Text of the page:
Castabala (city)

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Acropolis of the city

Castabala (Greek: Καστάβαλα), also known as Hieropolis and Hierapolis (Greek: Ίεράπολις) was a city in Cilicia (modern southern Turkey), near the Ceyhan River (ancient Pyramus).

The Turkish town of Kırmıtlı, in the Osmaniye district of Osmaniye Province, sits atop the ruins of the ancient city.

The ruins were first identified from inscriptions in March 1890 by the British explorer J. Theodore Bent.[1]

Early history[edit]

Castabala was one of the cities of the Late Hitite period. The name Castabala was probably of Luwian origin. The city was captured by Achaemenid Empire and became part of the Cilician satrapy and then by Alexander the Great. First mentioned in literature when Alexander the Great made a stage before the Battle of Issos.[2]

During the Hellenistic period and Roman period it was called Hieropolis, known as either Hieropolis on the Pyramos or as Hieropolis Castabala.[2] In the first century BC, after the Cilician pirates were defeated, it became the capital of Tarcondimotus a ruler of a small client kingdom.[3] Later, the city became a part of Cappadocia Province in the Roman Empire.

At the city there was the sanctuary of Artemis Perasia (Περασίας Ἀρτέμιδος ἱερόν).[2][4] According to Strabo, the priestesses were walking with naked feet over hot embers without pain.[4] He also added that "some tell us over and over the same story of Orestes and Tauropolus, asserting that she was called Perasian because she was brought from the other side."[4]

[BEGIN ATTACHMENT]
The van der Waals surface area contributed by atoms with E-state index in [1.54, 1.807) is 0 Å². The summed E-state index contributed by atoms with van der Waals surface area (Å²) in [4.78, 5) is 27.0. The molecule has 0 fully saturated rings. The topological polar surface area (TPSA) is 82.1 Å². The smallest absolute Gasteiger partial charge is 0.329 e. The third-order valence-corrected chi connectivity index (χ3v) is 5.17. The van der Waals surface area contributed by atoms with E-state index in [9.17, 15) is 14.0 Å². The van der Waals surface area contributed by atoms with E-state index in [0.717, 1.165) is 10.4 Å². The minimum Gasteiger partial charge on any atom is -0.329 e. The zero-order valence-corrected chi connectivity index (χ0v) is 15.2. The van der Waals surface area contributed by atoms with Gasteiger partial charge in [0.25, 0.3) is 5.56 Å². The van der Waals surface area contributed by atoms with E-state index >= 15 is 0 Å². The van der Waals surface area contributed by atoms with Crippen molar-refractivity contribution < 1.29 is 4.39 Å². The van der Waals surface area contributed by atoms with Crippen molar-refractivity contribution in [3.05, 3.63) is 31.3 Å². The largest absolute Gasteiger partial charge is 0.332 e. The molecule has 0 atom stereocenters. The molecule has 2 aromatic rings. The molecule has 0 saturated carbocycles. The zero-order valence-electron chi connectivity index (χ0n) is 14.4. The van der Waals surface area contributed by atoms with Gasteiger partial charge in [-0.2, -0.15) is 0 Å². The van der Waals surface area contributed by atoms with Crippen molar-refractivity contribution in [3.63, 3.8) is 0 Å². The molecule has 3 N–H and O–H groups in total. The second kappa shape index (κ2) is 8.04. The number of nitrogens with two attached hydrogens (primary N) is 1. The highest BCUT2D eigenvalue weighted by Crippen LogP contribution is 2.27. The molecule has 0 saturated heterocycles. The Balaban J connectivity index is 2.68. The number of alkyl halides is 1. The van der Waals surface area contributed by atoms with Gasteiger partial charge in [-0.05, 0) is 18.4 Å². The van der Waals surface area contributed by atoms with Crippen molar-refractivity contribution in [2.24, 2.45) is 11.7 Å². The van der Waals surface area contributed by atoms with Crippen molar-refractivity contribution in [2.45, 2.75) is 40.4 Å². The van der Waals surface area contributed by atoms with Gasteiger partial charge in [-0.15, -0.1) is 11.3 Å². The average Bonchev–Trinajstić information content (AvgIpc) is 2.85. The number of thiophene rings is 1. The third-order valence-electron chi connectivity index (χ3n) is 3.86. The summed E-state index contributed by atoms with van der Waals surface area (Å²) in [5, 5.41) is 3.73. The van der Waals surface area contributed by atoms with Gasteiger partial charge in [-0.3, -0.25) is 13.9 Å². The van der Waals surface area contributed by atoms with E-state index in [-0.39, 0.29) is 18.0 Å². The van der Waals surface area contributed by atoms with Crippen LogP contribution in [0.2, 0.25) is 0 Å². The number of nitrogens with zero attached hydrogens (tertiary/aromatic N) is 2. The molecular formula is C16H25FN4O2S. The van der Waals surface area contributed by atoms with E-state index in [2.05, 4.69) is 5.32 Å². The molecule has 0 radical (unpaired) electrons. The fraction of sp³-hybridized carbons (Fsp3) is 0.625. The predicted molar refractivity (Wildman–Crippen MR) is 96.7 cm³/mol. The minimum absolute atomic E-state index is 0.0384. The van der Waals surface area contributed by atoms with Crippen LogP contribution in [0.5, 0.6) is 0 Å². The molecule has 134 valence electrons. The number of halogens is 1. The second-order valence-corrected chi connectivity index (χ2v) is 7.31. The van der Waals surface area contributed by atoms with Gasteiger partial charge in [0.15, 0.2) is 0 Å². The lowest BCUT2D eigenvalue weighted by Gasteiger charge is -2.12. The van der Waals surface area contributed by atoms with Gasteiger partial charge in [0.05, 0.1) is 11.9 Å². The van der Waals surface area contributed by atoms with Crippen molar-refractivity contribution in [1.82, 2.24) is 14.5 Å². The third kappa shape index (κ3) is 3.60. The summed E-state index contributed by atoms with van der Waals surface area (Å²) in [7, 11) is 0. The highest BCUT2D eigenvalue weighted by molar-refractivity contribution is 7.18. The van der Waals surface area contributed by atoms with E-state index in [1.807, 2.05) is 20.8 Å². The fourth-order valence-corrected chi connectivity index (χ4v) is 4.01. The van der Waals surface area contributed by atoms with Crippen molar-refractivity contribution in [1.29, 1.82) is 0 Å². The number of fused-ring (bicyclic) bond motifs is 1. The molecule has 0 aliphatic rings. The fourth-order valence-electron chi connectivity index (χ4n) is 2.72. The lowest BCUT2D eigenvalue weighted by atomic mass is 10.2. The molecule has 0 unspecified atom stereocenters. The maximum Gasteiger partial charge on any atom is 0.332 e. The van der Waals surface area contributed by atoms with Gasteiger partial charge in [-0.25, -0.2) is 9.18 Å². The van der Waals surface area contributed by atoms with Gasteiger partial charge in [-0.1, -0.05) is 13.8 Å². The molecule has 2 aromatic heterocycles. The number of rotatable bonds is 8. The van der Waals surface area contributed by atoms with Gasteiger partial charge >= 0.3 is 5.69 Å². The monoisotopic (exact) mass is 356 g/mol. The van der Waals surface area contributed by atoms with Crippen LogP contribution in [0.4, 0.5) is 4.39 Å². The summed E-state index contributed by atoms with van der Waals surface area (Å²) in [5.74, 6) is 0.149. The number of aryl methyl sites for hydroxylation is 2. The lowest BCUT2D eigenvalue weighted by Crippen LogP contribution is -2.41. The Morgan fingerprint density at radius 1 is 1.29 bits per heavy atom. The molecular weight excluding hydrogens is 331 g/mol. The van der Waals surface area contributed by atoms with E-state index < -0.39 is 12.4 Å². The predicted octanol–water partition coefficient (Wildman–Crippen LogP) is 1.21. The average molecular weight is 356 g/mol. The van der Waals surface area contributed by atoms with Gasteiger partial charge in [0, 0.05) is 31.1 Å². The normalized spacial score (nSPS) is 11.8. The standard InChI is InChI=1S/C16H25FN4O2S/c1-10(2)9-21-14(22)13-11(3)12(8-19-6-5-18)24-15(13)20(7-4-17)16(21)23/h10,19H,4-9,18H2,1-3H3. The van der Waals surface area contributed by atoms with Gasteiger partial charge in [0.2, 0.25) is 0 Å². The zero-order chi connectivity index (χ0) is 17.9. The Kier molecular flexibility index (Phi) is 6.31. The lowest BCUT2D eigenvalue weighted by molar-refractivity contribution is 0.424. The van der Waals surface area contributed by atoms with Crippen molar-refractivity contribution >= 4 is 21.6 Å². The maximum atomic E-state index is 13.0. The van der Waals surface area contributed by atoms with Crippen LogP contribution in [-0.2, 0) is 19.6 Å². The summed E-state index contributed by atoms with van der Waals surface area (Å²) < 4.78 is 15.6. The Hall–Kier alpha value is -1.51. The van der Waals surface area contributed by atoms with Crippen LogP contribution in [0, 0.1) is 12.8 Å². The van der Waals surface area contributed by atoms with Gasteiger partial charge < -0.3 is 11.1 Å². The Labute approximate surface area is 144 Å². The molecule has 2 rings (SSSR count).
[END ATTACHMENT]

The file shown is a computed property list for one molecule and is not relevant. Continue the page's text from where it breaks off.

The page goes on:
Roman Period[edit]

The city was important enough in the Roman province of Cilicia Secunda to become a suffragan of its capital Anazarbus's Metropolitan Archbishopric, but would fade.[5]

Titular see[edit]

The Diocese of Castabala is a titular bishopric of the Catholic Church[6] reflecting its active status in Late Antiquity.

It has had the following incumbents, of the lowest (episcopal) rank :

  • John Milner 1803.03.06 – 1826.04.19)
  • John Murdoch (1833.06.04 – 1865.12.15)
  • Louis Aloysius Lootens (1868.03.03 – 1898.01.12)Belgian, as Apostolic Vicar of Idaho and Montana (USA) (1868.03.03 – 1876.02.27) and as Auxiliary Bishop of Vancouver Island (Canada) (1876.02.27 – 1898.01.12)
  • Rocco Tornatore, Pontifical Institute for Foreign Missions (1889.11.18 – 1908)
  • John William Shaw (1910.02.07 – 1911.03.11) as Coadjutor Bishop of San Antonio (Texas, USA) (1910.02.07 – 1911.03.11), later succeeding as Bishop of San Antonio (1911.03.11 – 1918.01.25), later Metropolitan Archbishop of New Orleans (USA) (1918.01.25 – 1934.11.02)
  • Juan José Marcos Zapata (1913.05.30 – 1951.05.13)
  • Doroteo Fernández y Fernández (1956.03.06 – 1971.07.22)
  • Patrick Ebosele Ekpu (1971.06.05 – 1973.07.05) (later Archbishop)
  • Felipe Tejeda García, Missionaries of the Holy Spirit (M.Sp.S.) (2000.01.29 – ... ):, Auxiliary Bishop emeritus of México (Mexico)


See also[edit]


  1. ^ Recent Discoveries in Eastern Cilicia’. The Journal of Hellenic Studies, 1890, Vol. 11, 231-5.
  2. ^ a b c The Princeton Encyclopedia of Classical Sites, HIEROPOLIS CASTABALA Cilicia Campestris, Turkey.
  3. ^ Tobin, Jenner (2001). "The Tarcondimotid Dynasty in Smooth Cilicia". Actes de la Table Ronde d'Istanbul, 2-5 novembre 1999: 381–387.
  4. ^ a b c Strabo, Geography, 12.2.7
  5. ^ Edwards, Robert W., "Kastabala" (2016). The Eerdmans Encyclopedia of Early Christian Art and Archaeology, ed., Paul Corby Finney. Grand Rapids, Michigan: William B. Eerdmans Publishing. pp. 8–9. ISBN 978-0-8028-9017-7.
  6. ^ Annuario Pontificio 2013 (Libreria Editrice Vaticana, 2013, ISBN 978-88-209-9070-1), p. 860

Source and External links[edit]

Coordinates: 37°10′39″N 36°11′15″E / 37.17743°N 36.18744°E / 37.17743; 36.18744